“The mighty fall further, because they were standing taller to begin with,” coauthor Alessandro Bonatti of MIT Sloan School of Management says in a news release.
To understand how retractions affect the scientific community’s perception of researchers’ remaining publications, the authors of the current study examined citation rates for the bodies of work produced by both offending and retraction-free authors. The researchers assessed 23,620 publications by 376 scientists who had published papers between 1977 and 2007 that were later retracted. For their control group, the researchers also evaluated 46,538 publications, taken from in the same journals and written by 759 authors whose work had never been retracted.
“The question we’re asking is: Do retractions trigger, at an individual level, something like an infection mechanism, where the retracted author is being punished and discredited for being dishonest or just incompetent?” explains Bonatti. “We find that yes, there is such a mechanism in place, and it operates through citations.”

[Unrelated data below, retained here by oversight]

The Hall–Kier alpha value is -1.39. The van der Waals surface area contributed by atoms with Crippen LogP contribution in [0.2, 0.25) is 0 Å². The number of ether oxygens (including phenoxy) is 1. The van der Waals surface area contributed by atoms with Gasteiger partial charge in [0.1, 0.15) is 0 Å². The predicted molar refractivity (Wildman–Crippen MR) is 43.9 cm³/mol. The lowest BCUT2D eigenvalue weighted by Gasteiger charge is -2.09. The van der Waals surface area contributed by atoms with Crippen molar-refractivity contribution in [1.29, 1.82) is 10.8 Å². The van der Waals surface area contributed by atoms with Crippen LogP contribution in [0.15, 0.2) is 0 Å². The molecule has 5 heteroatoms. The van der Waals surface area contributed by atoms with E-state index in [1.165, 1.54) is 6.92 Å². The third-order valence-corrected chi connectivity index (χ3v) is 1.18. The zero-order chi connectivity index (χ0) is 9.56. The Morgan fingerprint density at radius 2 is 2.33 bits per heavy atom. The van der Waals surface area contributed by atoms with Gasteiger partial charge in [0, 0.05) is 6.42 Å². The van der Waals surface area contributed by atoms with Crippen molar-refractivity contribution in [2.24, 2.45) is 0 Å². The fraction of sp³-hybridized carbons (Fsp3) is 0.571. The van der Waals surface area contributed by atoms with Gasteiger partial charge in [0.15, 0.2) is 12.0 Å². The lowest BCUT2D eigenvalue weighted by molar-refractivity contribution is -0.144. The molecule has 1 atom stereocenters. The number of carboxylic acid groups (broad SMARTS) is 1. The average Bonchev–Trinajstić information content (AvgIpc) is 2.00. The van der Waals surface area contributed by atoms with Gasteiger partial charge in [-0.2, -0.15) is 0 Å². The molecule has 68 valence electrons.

Bonatti and colleagues also assessed whether retractions resulted in harsher consequences for scientists in the upper echelons of their fields, and whether the motivation for the retractions—foul play, such as plagiarism, versus an honest mistake resulting from lab errors or statistical mishaps—had any affect on the perception of the offending scientists’ remaining work.
The authors found that the more renowned scientists suffered worse than their lesser-known counterparts; the reported declines in citations rates almost doubled for leading scientists. But, retractions only resulted in more-severe repercussions for elite researchers if the reason for the retraction stemmed from some sort of scientific malfeasance. “[T]he work of eminent authors is not penalized more severely than that of less eminent ones in the case of honest mistakes,” the authors write in their report.